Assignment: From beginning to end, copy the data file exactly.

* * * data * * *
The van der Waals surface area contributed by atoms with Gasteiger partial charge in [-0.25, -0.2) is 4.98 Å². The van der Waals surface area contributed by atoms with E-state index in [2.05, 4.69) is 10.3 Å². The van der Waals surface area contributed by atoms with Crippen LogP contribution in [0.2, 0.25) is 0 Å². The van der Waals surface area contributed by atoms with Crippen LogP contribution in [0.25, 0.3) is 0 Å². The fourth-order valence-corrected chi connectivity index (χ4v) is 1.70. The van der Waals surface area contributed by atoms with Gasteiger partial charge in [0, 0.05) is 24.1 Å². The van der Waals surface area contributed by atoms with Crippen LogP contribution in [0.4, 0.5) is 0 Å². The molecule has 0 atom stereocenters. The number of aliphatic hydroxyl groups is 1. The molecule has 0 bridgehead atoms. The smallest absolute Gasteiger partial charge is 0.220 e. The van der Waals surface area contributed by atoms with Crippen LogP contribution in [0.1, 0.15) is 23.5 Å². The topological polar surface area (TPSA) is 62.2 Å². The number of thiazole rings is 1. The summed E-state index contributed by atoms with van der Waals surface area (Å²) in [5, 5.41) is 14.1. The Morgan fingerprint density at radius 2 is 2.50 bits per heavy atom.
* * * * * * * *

The van der Waals surface area contributed by atoms with Gasteiger partial charge in [-0.25, -0.2) is 4.98 Å². The van der Waals surface area contributed by atoms with E-state index in [2.05, 4.69) is 10.3 Å². The van der Waals surface area contributed by atoms with Crippen LogP contribution in [0.2, 0.25) is 0 Å². The van der Waals surface area contributed by atoms with Crippen LogP contribution in [0.25, 0.3) is 0 Å². The fourth-order valence-corrected chi connectivity index (χ4v) is 1.70. The van der Waals surface area contributed by atoms with Gasteiger partial charge in [0, 0.05) is 24.1 Å². The van der Waals surface area contributed by atoms with Crippen LogP contribution in [0.4, 0.5) is 0 Å². The molecule has 0 atom stereocenters. The number of aliphatic hydroxyl groups is 1. The molecule has 0 bridgehead atoms. The smallest absolute Gasteiger partial charge is 0.220 e. The van der Waals surface area contributed by atoms with Crippen LogP contribution in [0.1, 0.15) is 23.5 Å². The topological polar surface area (TPSA) is 62.2 Å². The number of thiazole rings is 1. The summed E-state index contributed by atoms with van der Waals surface area (Å²) in [5, 5.41) is 14.1. The Morgan fingerprint density at radius 2 is 2.50 bits per heavy atom.